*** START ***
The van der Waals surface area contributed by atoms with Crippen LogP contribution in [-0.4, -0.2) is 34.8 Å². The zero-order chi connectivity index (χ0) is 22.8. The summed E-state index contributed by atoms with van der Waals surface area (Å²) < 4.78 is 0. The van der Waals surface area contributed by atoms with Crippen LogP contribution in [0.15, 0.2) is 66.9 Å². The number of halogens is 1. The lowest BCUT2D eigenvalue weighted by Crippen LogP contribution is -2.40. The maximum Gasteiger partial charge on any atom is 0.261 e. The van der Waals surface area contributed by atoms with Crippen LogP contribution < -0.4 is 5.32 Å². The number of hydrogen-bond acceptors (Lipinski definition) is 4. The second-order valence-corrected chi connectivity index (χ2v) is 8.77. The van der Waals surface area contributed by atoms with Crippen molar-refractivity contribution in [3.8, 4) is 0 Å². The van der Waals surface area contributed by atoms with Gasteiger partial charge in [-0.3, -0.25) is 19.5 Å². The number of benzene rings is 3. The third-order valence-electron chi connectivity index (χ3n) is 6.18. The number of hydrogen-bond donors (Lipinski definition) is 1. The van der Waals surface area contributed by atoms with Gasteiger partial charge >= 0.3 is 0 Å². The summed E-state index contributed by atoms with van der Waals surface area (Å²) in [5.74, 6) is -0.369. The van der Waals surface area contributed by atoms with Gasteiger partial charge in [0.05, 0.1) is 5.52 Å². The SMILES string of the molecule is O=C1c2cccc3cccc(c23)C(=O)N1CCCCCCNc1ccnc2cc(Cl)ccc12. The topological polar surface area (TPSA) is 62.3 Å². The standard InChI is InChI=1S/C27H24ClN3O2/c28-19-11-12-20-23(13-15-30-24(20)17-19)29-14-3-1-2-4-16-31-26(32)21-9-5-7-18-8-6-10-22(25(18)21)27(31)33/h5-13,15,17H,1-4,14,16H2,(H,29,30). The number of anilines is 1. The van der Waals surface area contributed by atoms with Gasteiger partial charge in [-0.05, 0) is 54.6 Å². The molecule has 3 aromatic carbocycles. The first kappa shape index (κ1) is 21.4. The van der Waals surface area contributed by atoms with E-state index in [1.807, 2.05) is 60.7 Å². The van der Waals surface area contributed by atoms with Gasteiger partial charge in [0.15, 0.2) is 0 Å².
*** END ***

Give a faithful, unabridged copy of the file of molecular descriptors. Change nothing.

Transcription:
The van der Waals surface area contributed by atoms with Crippen LogP contribution in [-0.4, -0.2) is 34.8 Å². The zero-order chi connectivity index (χ0) is 22.8. The summed E-state index contributed by atoms with van der Waals surface area (Å²) < 4.78 is 0. The van der Waals surface area contributed by atoms with Crippen LogP contribution in [0.15, 0.2) is 66.9 Å². The number of halogens is 1. The lowest BCUT2D eigenvalue weighted by Crippen LogP contribution is -2.40. The maximum Gasteiger partial charge on any atom is 0.261 e. The van der Waals surface area contributed by atoms with Crippen LogP contribution < -0.4 is 5.32 Å². The number of hydrogen-bond acceptors (Lipinski definition) is 4. The second-order valence-corrected chi connectivity index (χ2v) is 8.77. The van der Waals surface area contributed by atoms with Crippen molar-refractivity contribution in [3.8, 4) is 0 Å². The van der Waals surface area contributed by atoms with Gasteiger partial charge in [-0.3, -0.25) is 19.5 Å². The number of benzene rings is 3. The third-order valence-electron chi connectivity index (χ3n) is 6.18. The number of hydrogen-bond donors (Lipinski definition) is 1. The van der Waals surface area contributed by atoms with Gasteiger partial charge >= 0.3 is 0 Å². The summed E-state index contributed by atoms with van der Waals surface area (Å²) in [5.74, 6) is -0.369. The van der Waals surface area contributed by atoms with Gasteiger partial charge in [0.05, 0.1) is 5.52 Å². The SMILES string of the molecule is O=C1c2cccc3cccc(c23)C(=O)N1CCCCCCNc1ccnc2cc(Cl)ccc12. The topological polar surface area (TPSA) is 62.3 Å². The standard InChI is InChI=1S/C27H24ClN3O2/c28-19-11-12-20-23(13-15-30-24(20)17-19)29-14-3-1-2-4-16-31-26(32)21-9-5-7-18-8-6-10-22(25(18)21)27(31)33/h5-13,15,17H,1-4,14,16H2,(H,29,30). The number of anilines is 1. The van der Waals surface area contributed by atoms with Gasteiger partial charge in [-0.05, 0) is 54.6 Å². The molecule has 3 aromatic carbocycles. The first kappa shape index (κ1) is 21.4. The van der Waals surface area contributed by atoms with E-state index in [1.807, 2.05) is 60.7 Å². The van der Waals surface area contributed by atoms with Gasteiger partial charge in [0.15, 0.2) is 0 Å².